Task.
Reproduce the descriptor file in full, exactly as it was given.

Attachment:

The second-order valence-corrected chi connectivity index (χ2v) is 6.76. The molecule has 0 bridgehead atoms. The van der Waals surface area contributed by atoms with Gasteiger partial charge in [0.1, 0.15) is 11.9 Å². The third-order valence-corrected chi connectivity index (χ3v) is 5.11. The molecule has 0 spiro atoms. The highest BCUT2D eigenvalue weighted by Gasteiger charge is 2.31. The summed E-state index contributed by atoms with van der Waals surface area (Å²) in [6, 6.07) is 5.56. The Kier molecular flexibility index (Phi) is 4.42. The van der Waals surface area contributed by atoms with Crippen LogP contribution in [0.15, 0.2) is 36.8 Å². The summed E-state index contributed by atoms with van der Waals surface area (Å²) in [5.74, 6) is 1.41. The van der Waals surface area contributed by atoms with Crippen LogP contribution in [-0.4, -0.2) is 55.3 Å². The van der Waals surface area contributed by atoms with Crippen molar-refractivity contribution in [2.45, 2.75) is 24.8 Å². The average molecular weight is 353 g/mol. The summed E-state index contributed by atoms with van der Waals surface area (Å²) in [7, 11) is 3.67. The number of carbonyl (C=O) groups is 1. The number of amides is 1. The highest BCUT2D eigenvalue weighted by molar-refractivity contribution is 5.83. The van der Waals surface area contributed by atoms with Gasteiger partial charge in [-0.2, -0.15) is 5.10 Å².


The second-order valence-corrected chi connectivity index (χ2v) is 6.76. The molecule has 0 bridgehead atoms. The van der Waals surface area contributed by atoms with Gasteiger partial charge in [0.1, 0.15) is 11.9 Å². The third-order valence-corrected chi connectivity index (χ3v) is 5.11. The molecule has 0 spiro atoms. The highest BCUT2D eigenvalue weighted by Gasteiger charge is 2.31. The summed E-state index contributed by atoms with van der Waals surface area (Å²) in [6, 6.07) is 5.56. The Kier molecular flexibility index (Phi) is 4.42. The van der Waals surface area contributed by atoms with Crippen LogP contribution in [0.15, 0.2) is 36.8 Å². The summed E-state index contributed by atoms with van der Waals surface area (Å²) in [5.74, 6) is 1.41. The van der Waals surface area contributed by atoms with Crippen LogP contribution in [-0.4, -0.2) is 55.3 Å². The van der Waals surface area contributed by atoms with Crippen molar-refractivity contribution in [2.45, 2.75) is 24.8 Å². The average molecular weight is 353 g/mol. The summed E-state index contributed by atoms with van der Waals surface area (Å²) in [7, 11) is 3.67. The number of carbonyl (C=O) groups is 1. The number of amides is 1. The highest BCUT2D eigenvalue weighted by molar-refractivity contribution is 5.83. The van der Waals surface area contributed by atoms with Gasteiger partial charge in [-0.2, -0.15) is 5.10 Å².